If the idea is that “you read this book and feel better”, is there a risk of reducing literature to a feel-good enabler? (I couldn’t agree more strongly) #TheBookAsCure
— Dan of the Dead 🧟♀️ (@danni_glover) 14 September 2018
A second paper that has really informed my day-to-day thinking came from Laura Dietz (Angela Ruskin University) who is researching immersion and different reading formats. Immersion is a big-button issue in bibliotherapy; how effective is this piece of literature at making the reader feel they exist in the world of the story, and is this either narratively or therapeutically useful? Immersion seems to at least be narratively useful; as our own paper showed, when a story draws you in to the emotional arc through a traditionally immersive narrative framework (exposition, rising action, climax, denouement), it affects empathy at a brain-chemical level. So it would also seem to have a therapeutic effect, if the effect of therapy is to increase empathy (which in many cases, at least in our organisation, it is). Dr Dietz’s research seems to indicate, however, that the narrative arc is not the only factor in encouraging immersion. In her paper, she argued that the format of the text is also important. Through a study of e-reader formats, she deduced that readers felt more able to identify with the characters and imagine the world of the story in a fixed-page e-format, such as a PDF document, than the more distracting and less immersive scroll-page format, such as an EPub document. This was fascinating to me – if how we read matters as much as what we read, then the implications for bibliotherapeutic practice are clear. I had a couple of follow-up questions after the paper, chiefly about archiving (I could not possibly go into the thorny world of digitial archiving, particularly when archivists themselves have been writing about this for years) and about accessibility. Reading is the most technologically mobile hobby, but for readers for whom technology represents a barrier – such as people with dementia, or people who are living in poverty – the efficacy of fixed-page e-formats holds little comfort. But whatever my professional reservations, Dr Dietz’s research has certainly informed my own, and I’m sure will continue to do so as I strive to make my own work more accessible – which is, after all, the point of all of this surely.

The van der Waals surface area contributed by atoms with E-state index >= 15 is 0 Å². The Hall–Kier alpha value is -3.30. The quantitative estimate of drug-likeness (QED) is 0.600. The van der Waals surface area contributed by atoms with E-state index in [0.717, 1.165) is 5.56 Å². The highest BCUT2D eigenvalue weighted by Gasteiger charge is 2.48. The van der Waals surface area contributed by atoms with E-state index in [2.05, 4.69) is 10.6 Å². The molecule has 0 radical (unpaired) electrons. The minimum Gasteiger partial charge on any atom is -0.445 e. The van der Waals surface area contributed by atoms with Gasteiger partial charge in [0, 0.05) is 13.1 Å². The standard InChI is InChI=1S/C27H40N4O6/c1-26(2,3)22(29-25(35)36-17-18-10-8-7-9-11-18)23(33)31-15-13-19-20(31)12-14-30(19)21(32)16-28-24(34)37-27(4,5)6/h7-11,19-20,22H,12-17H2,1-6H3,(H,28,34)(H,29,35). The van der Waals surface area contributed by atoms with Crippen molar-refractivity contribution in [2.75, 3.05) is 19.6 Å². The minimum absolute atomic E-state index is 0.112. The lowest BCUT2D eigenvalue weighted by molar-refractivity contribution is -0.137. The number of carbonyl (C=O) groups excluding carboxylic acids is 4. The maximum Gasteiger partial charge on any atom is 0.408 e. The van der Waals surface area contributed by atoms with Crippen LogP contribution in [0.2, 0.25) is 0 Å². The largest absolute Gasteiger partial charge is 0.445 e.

Finally, a note to the organisers. I cannot thank IES for their hospitality enough. I found the conference organisers charming, approachable, and genuinely interested to hear a practitioner’s point of view. I was also pretty thrilled to be in the actual Ministry of Secrets! I’m really excited to have the opportunity to present my work again in the future, and to have more opportunities to mix my academic interests with my professional interests.
Have you ever experienced bibliotherapy, even in an informal context? What’s the last book you read that made you feel seen? For me it was Sheila Heti’s Motherhood, but for overall healing I always turn to Tolkien. Bilbo Baggins taught me lessons about bravery and resilience at the age of six that I have carried with me for life. And that’s the measure of the book as cure.